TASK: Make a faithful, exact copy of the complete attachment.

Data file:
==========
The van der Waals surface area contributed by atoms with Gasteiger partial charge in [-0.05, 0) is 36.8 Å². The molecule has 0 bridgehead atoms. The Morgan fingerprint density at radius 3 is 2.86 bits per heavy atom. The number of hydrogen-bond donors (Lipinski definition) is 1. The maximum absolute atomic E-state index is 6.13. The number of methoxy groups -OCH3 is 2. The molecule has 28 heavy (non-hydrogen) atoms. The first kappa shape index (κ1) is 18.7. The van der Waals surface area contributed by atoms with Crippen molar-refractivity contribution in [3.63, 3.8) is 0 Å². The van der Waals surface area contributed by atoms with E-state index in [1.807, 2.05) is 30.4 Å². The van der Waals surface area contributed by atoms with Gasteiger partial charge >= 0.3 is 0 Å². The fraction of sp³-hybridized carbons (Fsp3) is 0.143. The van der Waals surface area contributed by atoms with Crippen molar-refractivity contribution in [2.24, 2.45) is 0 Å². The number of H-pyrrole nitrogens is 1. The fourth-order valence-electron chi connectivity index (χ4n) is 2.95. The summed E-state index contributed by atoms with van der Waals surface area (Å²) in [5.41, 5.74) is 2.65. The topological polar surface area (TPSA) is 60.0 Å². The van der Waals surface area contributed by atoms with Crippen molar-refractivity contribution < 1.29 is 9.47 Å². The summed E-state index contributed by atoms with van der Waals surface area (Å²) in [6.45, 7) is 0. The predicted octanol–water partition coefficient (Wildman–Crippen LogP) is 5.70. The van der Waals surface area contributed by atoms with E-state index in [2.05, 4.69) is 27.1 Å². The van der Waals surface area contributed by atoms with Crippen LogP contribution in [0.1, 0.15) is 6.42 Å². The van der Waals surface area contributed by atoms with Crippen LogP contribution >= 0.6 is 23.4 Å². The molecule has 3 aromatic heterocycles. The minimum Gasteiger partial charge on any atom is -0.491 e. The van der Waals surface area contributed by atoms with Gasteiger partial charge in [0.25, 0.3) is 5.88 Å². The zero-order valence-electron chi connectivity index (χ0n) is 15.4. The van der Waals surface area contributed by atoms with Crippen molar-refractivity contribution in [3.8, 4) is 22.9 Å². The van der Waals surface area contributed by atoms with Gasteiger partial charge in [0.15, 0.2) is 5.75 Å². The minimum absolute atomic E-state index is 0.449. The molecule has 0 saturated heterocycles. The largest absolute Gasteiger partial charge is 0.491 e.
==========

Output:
The van der Waals surface area contributed by atoms with Gasteiger partial charge in [-0.05, 0) is 36.8 Å². The molecule has 0 bridgehead atoms. The Morgan fingerprint density at radius 3 is 2.86 bits per heavy atom. The number of hydrogen-bond donors (Lipinski definition) is 1. The maximum absolute atomic E-state index is 6.13. The number of methoxy groups -OCH3 is 2. The molecule has 28 heavy (non-hydrogen) atoms. The first kappa shape index (κ1) is 18.7. The van der Waals surface area contributed by atoms with Crippen molar-refractivity contribution in [3.63, 3.8) is 0 Å². The van der Waals surface area contributed by atoms with E-state index in [1.807, 2.05) is 30.4 Å². The van der Waals surface area contributed by atoms with Gasteiger partial charge >= 0.3 is 0 Å². The fraction of sp³-hybridized carbons (Fsp3) is 0.143. The van der Waals surface area contributed by atoms with Crippen molar-refractivity contribution in [2.24, 2.45) is 0 Å². The number of H-pyrrole nitrogens is 1. The fourth-order valence-electron chi connectivity index (χ4n) is 2.95. The summed E-state index contributed by atoms with van der Waals surface area (Å²) in [5.41, 5.74) is 2.65. The topological polar surface area (TPSA) is 60.0 Å². The van der Waals surface area contributed by atoms with Crippen molar-refractivity contribution < 1.29 is 9.47 Å². The summed E-state index contributed by atoms with van der Waals surface area (Å²) in [6.45, 7) is 0. The predicted octanol–water partition coefficient (Wildman–Crippen LogP) is 5.70. The van der Waals surface area contributed by atoms with E-state index in [2.05, 4.69) is 27.1 Å². The van der Waals surface area contributed by atoms with Crippen LogP contribution in [0.1, 0.15) is 6.42 Å². The van der Waals surface area contributed by atoms with Crippen LogP contribution >= 0.6 is 23.4 Å². The molecule has 3 aromatic heterocycles. The minimum Gasteiger partial charge on any atom is -0.491 e. The van der Waals surface area contributed by atoms with Gasteiger partial charge in [0.25, 0.3) is 5.88 Å². The zero-order valence-electron chi connectivity index (χ0n) is 15.4. The van der Waals surface area contributed by atoms with Crippen molar-refractivity contribution in [3.8, 4) is 22.9 Å². The van der Waals surface area contributed by atoms with Gasteiger partial charge in [0.15, 0.2) is 5.75 Å². The minimum absolute atomic E-state index is 0.449. The molecule has 0 saturated heterocycles. The largest absolute Gasteiger partial charge is 0.491 e.